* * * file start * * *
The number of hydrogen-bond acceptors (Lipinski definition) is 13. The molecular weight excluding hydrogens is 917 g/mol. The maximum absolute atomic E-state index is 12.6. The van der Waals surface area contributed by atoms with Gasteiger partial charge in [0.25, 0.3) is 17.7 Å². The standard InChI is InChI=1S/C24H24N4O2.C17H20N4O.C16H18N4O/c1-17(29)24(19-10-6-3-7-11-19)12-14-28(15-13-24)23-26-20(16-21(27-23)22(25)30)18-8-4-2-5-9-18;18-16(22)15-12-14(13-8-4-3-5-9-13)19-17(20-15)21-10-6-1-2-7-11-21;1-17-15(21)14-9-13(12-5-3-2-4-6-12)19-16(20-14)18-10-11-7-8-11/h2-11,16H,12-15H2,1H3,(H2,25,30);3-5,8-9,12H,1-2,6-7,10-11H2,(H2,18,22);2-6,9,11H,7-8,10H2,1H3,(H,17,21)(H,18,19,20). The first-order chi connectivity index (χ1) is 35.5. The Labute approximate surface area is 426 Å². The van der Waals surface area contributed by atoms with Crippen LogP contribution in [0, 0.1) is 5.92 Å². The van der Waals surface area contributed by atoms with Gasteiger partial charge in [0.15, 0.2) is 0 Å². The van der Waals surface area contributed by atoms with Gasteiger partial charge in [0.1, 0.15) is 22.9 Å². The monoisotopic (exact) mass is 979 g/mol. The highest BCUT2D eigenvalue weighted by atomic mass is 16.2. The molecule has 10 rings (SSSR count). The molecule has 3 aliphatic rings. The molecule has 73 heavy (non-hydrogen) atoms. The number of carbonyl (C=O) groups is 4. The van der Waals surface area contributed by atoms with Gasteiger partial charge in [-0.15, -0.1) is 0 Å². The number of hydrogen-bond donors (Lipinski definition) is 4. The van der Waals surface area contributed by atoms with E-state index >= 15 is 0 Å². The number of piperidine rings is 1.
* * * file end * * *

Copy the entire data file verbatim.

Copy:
The number of hydrogen-bond acceptors (Lipinski definition) is 13. The molecular weight excluding hydrogens is 917 g/mol. The maximum absolute atomic E-state index is 12.6. The van der Waals surface area contributed by atoms with Gasteiger partial charge in [0.25, 0.3) is 17.7 Å². The standard InChI is InChI=1S/C24H24N4O2.C17H20N4O.C16H18N4O/c1-17(29)24(19-10-6-3-7-11-19)12-14-28(15-13-24)23-26-20(16-21(27-23)22(25)30)18-8-4-2-5-9-18;18-16(22)15-12-14(13-8-4-3-5-9-13)19-17(20-15)21-10-6-1-2-7-11-21;1-17-15(21)14-9-13(12-5-3-2-4-6-12)19-16(20-14)18-10-11-7-8-11/h2-11,16H,12-15H2,1H3,(H2,25,30);3-5,8-9,12H,1-2,6-7,10-11H2,(H2,18,22);2-6,9,11H,7-8,10H2,1H3,(H,17,21)(H,18,19,20). The first-order chi connectivity index (χ1) is 35.5. The Labute approximate surface area is 426 Å². The van der Waals surface area contributed by atoms with Crippen LogP contribution in [0, 0.1) is 5.92 Å². The van der Waals surface area contributed by atoms with Gasteiger partial charge in [0.15, 0.2) is 0 Å². The van der Waals surface area contributed by atoms with Gasteiger partial charge in [0.1, 0.15) is 22.9 Å². The monoisotopic (exact) mass is 979 g/mol. The highest BCUT2D eigenvalue weighted by atomic mass is 16.2. The molecule has 10 rings (SSSR count). The molecule has 3 aliphatic rings. The molecule has 73 heavy (non-hydrogen) atoms. The number of carbonyl (C=O) groups is 4. The van der Waals surface area contributed by atoms with Gasteiger partial charge in [-0.15, -0.1) is 0 Å². The number of hydrogen-bond donors (Lipinski definition) is 4. The van der Waals surface area contributed by atoms with E-state index >= 15 is 0 Å². The number of piperidine rings is 1.